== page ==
In this interview with book publisher Candlewick Press, author Kate DiCamillo talks about her novel’s style and inspiration—and her love of food, too!

    Candlewick Press: Candlewick has dubbed Flora & Ulysses “genre-bending” because it features a split narrative format incorporating graphic and comic style layouts and illustrations. Did you write the book this way purposely? Is this a genre you intentionally wanted to experiment with?

    Kate DiCamillo:
    I love it when you guys dub things. I’ve been going around for the last few weeks saying to myself, “I have written a genre-bending novel.” It makes me feel zippy. Alas, I cannot take any credit for the genre-bendiness. I wrote the novel as straight text. The editorial and design geniuses at Candlewick came up with the idea of doing part of the text as comics. I thought the idea was brilliant, and I said, “Holy bagumba! I will give it a try!”

    CP: Our entry point into the story of Ulysses is literally and figuratively through a vacuum cleaner. Explain how your own connection to the vacuum cleaner of all vacuum cleaners first inspired this story.

    KD: My mother had an Electrolux tank vacuum cleaner that she was, um, obsessed with. Actually, she loved the vacuum cleaner. And in a weird way, the Ulysses 2000X, and what happens because of it, is an homage to my mother. My mother loved to laugh.
    Were you a comics reader as a child, like Flora? Do you remember having any favorite superheroes?

    KD: What I read as a child, what I lived in as a child, was Charles Schulz’s Peanuts. My brother and I checked out Peanuts anthologies from the Cooper Memorial Library and read them from front to back and then started over again. My favorite superhero is Charlie Brown.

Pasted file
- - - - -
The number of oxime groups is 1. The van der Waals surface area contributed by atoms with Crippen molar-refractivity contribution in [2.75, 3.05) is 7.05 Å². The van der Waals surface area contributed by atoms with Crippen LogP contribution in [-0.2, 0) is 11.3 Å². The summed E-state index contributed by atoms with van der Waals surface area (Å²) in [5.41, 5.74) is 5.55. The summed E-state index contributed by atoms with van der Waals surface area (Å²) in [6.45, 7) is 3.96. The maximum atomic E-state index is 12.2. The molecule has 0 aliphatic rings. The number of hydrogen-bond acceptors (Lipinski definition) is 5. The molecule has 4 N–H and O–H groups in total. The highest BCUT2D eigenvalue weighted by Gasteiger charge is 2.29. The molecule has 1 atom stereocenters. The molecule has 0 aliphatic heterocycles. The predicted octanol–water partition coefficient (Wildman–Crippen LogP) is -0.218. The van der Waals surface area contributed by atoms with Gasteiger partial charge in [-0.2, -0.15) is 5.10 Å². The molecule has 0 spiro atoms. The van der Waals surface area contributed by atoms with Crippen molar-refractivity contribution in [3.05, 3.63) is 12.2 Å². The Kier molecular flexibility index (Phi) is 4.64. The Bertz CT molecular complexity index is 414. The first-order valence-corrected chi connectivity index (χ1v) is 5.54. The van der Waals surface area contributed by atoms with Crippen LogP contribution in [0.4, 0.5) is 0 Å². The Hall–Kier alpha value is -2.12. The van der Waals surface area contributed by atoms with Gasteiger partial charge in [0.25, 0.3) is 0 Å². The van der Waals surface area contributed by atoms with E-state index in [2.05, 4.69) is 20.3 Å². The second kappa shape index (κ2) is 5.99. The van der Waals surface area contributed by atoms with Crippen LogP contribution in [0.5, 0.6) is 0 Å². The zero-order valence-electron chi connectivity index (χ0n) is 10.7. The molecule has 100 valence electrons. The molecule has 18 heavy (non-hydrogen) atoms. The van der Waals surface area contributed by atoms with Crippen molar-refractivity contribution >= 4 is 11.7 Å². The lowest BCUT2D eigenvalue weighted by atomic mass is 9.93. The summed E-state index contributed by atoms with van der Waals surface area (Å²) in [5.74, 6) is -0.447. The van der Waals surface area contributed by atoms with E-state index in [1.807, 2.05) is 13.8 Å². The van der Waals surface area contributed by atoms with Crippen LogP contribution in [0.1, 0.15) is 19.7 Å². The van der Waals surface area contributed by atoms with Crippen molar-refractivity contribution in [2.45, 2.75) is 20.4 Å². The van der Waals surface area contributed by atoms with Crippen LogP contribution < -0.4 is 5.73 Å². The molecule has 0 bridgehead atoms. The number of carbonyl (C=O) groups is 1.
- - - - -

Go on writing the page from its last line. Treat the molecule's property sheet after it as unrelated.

CP: Did you have any kind of strong reactions when you first saw K.G. Campbell’s art for the book? Is it anything like what you envisioned while you were writing?

    KD: I did have a strong reaction. I levitated with joy. It’s nothing like I envisioned. It’s better than anything I am capable of envisioning.

    CP: Another common strand in many of your books is the emergence of an unlikely hero. Ulysses is about as unlikely as they get. What drew you to a squirrel for this story?

    KD: Well, there was a squirrel death on the front steps of my house. And I thought, “What if the squirrel didn’t die? What if the squirrel were rescued?” It is that “marvelous what-if” that continues to preoccupy me.

    CP: Your books have certainly navigated humor writing on many levels, particularly the series for younger readers. Was it a challenge to sustain a humorous, laugh-out-loud sort of narrative of this length?

    KD: All I know is that this book never failed to make me laugh. I did a lot of rewrites, and I laughed my way through all of them. This could be because I am crazy. Or maybe it is because the book is funny. You decide.

    CP: Many of your characters have very healthy appetites, even food fixations. What is it about food-driven characters that you love to write about?

    KD: Well, obviously, if I write about food-driven characters, then I get to write about food. Which means I get to think about food. Which I love to do. Almost as much as I like to eat food.

    CP: Flora & Ulysses has a big, bursting heart, and central to that is Flora’s relationship with her parents. She winds up in a very different place with them by the end of the story. Can you talk a little bit about that journey?

    KD: Well, that takes us back to the “marvelous what-if” again. What if things can be put back together? What if there is a way for us to reach out to each other? What if there is a way for us to take hold of the people we love? What if we were brave enough to do that? What would happen then?

    Learn more and buy tickets.

    (Interview adapted from Candlewick Press website: http://www.candlewick.com/book_files/076366040X.art.1.pdf)